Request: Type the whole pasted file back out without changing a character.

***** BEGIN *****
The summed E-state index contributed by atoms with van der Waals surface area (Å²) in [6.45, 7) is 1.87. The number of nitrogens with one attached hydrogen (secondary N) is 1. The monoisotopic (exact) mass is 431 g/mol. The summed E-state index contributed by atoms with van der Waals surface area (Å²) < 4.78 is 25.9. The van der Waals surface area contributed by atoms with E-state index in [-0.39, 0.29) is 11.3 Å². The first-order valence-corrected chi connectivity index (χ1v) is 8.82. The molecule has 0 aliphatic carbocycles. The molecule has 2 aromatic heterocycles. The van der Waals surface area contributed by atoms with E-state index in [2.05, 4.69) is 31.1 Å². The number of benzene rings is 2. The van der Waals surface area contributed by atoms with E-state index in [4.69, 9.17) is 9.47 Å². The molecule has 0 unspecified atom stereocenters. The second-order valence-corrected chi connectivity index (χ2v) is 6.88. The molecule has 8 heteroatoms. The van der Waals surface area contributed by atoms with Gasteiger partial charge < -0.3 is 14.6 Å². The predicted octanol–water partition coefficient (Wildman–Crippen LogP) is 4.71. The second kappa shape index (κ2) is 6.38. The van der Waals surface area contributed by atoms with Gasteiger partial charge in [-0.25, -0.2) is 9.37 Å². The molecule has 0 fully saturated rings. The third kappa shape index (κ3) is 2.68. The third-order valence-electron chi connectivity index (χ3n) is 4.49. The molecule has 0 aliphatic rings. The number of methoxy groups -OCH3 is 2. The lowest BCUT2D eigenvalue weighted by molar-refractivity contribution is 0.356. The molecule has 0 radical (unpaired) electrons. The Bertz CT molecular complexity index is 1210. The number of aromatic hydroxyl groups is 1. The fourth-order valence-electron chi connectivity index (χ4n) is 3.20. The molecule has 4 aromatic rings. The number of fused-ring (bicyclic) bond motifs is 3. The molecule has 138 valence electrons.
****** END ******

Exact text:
The summed E-state index contributed by atoms with van der Waals surface area (Å²) in [6.45, 7) is 1.87. The number of nitrogens with one attached hydrogen (secondary N) is 1. The monoisotopic (exact) mass is 431 g/mol. The summed E-state index contributed by atoms with van der Waals surface area (Å²) < 4.78 is 25.9. The van der Waals surface area contributed by atoms with E-state index in [-0.39, 0.29) is 11.3 Å². The first-order valence-corrected chi connectivity index (χ1v) is 8.82. The molecule has 0 aliphatic carbocycles. The molecule has 2 aromatic heterocycles. The van der Waals surface area contributed by atoms with E-state index in [2.05, 4.69) is 31.1 Å². The number of benzene rings is 2. The van der Waals surface area contributed by atoms with E-state index in [4.69, 9.17) is 9.47 Å². The molecule has 0 unspecified atom stereocenters. The second-order valence-corrected chi connectivity index (χ2v) is 6.88. The molecule has 8 heteroatoms. The van der Waals surface area contributed by atoms with Gasteiger partial charge < -0.3 is 14.6 Å². The predicted octanol–water partition coefficient (Wildman–Crippen LogP) is 4.71. The second kappa shape index (κ2) is 6.38. The van der Waals surface area contributed by atoms with Gasteiger partial charge in [-0.25, -0.2) is 9.37 Å². The molecule has 0 fully saturated rings. The third kappa shape index (κ3) is 2.68. The third-order valence-electron chi connectivity index (χ3n) is 4.49. The molecule has 0 aliphatic rings. The number of methoxy groups -OCH3 is 2. The lowest BCUT2D eigenvalue weighted by molar-refractivity contribution is 0.356. The molecule has 0 radical (unpaired) electrons. The Bertz CT molecular complexity index is 1210. The number of aromatic hydroxyl groups is 1. The fourth-order valence-electron chi connectivity index (χ4n) is 3.20. The molecule has 4 aromatic rings. The number of fused-ring (bicyclic) bond motifs is 3. The molecule has 138 valence electrons.